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Table of Contents
ORIGINAL ARTICLE
Year : 2022  |  Volume : 54  |  Issue : 1  |  Page : 23-28

Proprioceptive neuromuscular facilitation exercises versus lumbar stabilization exercises for chronic low back pain patients: A randomized interventional study


1 OT School and Centre, T.N.M.C. and BYL Nair Ch. Hospital, Worli, Mumbai, Maharashtra, India
2 National Sports Club of India (NSCI) RFH Jumbo Covid Facility, Worli, Mumbai, Maharashtra, India

Date of Submission30-Jan-2021
Date of Decision18-May-2021
Date of Acceptance02-Mar-2022
Date of Web Publication25-Mar-2022

Correspondence Address:
Sunita Koutarapu
17, Premsagar, 69, Sion (East), Mumbai - 400 022, Maharashtra
India
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Source of Support: None, Conflict of Interest: None


DOI: 10.4103/ijoth.ijoth_18_21

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  Abstract 


Background: Chronic low back pain causes discomfort and disturbance in the mechanoreceptor and proprioception centers. Exercises improve muscle strength, flexibility, endurance, and ability to perform life activities. Proprioceptive neuromuscular facilitation (PNF) involves stretching, resisted movements which improves muscle disharmony, atrophy, and joint movement limitation. Lumbar stabilization exercises (LSE) develop the awareness of muscle contraction and control from simple to complex patterns. Both exercises are effective individually in chronic low back pain patients. This study was conducted to find out which technique is better. Objectives: The objective of the study is to determine the efficacy of PNF versus LSE program in chronic low back pain patients. Study Design: A Randomized study was conducted. Methods: A prospective, interventional study was conducted on patients with mechanical low back pain of more than 3 months, in both males and females, of age 20–45 years. Patients having systemic illness, central or peripheral neurologic signs, and specific causes of low back pain were excluded. Individuals having systemic illness and psychiatric illness were also excluded from the study. Twenty-two patients were selected and divided into two groups. Patients were assessed on the Visual Analog Scale (VAS), modified Schober's test, Modified Oswestry Low Back Pain Disability Questionnaire (ODI), Roland and Morris Low Back Pain and Disability Questionnaire (RMDQ). Patients in the PNF Group received concentric and eccentric contractions of agonist and antagonist muscles, patterns such as chopping, lifting, bilateral leg, and trunk lateral flexion. LSE Group received core strengthening exercises. Both group received 3 treatment sessions per week for 4 weeks, each session lasting for 45 min. Results: PNF group showed significant improvement in pain on VAS (P = 0.003; 95% confidence interval [CI[, 2.15–3.01), in disability on ODI (P = 0.001, 95% CI, 12.09–20.1), and in lumbar flexibility Modified Schober's test (P = 0.000, 95% CI, 5.15–5.93) On RMDQ, there was no statistically significant difference between PNF and LSE groups (P = 0.061, 95% CI, 6.87–8.97). Conclusion: There was a significant improvement seen in the pain and disability which was assessed on VAS and ODI in the PNF group over LSE. Hence, PNF exercises can be incorporated with LSE in the treatment of LBP.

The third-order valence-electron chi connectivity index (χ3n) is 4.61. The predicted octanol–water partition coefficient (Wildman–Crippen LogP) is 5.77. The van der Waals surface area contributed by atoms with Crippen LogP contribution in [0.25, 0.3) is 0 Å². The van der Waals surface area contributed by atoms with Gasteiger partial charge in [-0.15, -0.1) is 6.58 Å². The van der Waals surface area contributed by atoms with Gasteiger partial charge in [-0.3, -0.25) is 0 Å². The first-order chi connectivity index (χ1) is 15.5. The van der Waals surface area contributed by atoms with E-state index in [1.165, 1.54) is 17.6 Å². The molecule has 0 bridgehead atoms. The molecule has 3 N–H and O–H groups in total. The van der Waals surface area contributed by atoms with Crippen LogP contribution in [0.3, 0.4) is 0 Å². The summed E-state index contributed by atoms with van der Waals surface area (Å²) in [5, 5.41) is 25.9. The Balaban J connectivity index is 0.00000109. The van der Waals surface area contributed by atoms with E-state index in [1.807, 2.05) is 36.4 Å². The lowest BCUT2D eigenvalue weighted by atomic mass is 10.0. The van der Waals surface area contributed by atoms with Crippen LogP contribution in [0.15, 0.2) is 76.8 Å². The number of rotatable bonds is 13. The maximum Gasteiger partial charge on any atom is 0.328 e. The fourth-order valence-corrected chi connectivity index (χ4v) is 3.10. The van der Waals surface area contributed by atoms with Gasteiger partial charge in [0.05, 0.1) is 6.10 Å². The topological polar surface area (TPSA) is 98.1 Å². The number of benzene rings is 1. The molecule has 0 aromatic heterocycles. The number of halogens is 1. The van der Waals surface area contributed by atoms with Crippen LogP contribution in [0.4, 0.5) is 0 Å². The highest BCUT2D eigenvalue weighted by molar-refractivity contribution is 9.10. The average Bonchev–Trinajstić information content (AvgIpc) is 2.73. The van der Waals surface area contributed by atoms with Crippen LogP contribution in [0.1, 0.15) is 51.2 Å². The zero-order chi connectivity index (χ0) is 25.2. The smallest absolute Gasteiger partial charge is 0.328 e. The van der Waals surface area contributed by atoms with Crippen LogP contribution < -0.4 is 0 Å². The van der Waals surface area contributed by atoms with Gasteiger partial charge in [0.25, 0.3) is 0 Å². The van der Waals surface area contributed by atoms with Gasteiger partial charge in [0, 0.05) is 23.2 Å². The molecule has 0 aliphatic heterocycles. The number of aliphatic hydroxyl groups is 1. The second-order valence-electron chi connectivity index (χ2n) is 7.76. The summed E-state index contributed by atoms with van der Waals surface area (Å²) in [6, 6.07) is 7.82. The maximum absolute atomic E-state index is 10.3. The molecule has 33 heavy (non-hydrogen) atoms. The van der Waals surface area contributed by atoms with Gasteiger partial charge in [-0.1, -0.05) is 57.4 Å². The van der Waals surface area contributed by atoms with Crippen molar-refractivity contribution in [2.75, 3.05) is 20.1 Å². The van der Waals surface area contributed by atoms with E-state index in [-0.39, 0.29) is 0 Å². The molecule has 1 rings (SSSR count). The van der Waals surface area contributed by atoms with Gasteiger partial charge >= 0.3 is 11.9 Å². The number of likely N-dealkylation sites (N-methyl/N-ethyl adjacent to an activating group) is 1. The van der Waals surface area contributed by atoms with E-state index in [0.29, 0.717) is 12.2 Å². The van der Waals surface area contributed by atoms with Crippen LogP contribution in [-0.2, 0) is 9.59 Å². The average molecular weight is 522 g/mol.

Keywords: Chronic Back Pain, Disability, Lumbar Stabilization Exercises, Proprioceptive Neuromuscular Facilitation Exercises, Roland and Morris Disability Questionnaire


How to cite this article:
Koutarapu S, Ghumare D. Proprioceptive neuromuscular facilitation exercises versus lumbar stabilization exercises for chronic low back pain patients: A randomized interventional study. Indian J Occup Ther 2022;54:23-8

How to cite this URL:
Koutarapu S, Ghumare D. Proprioceptive neuromuscular facilitation exercises versus lumbar stabilization exercises for chronic low back pain patients: A randomized interventional study. Indian J Occup Ther [serial online] 2022 [cited 2022 May 29];54:23-8. Available from: http://www.ijotonweb.org/text.asp?2022/54/1/23/340893




  Introduction Top


Low back pain is extremely common condition affecting up to 85% of population.[1] It is defined as pain and discomfort located below the costal margin and above the inferior gluteal fold with or without referred leg pain.[2] Chronic low back pain is defined as pain that persists beyond the normal time of healing.[3] It is a complex and multifactorial condition with pain and disability linked to physical, neurophysiological, psychological, and social factors.[4] The muscles which are related to the stability of the trunk are weakened and this causes pain and functional limitations.[5]

Physical exercise improves muscle strength, flexibility, and endurance, to restore the injured tissues and help the patient to perform normal life activities. There are various treatment patterns available. Neurophysiologic studies have linked pain development in the lumbar spine region with disturbances in mechanoreceptors and probably with impairment of superior proprioception centers.[6],[7],[8] Therefore, exercise program that enhances proprioception may be beneficial.

Proprioceptive neuromuscular facilitation (PNF) involves stretching, resisted movements, traction and approximation to ameliorate muscle decline, disharmony, atrophy, and joint movement limitation.[9] When PNF exercises are performed correctly, sloppy postures and habits that put chronic strain on the muscle causing muscle soreness, stress and eventually leading to injury, are corrected and pain and spasm decrease greatly.[10]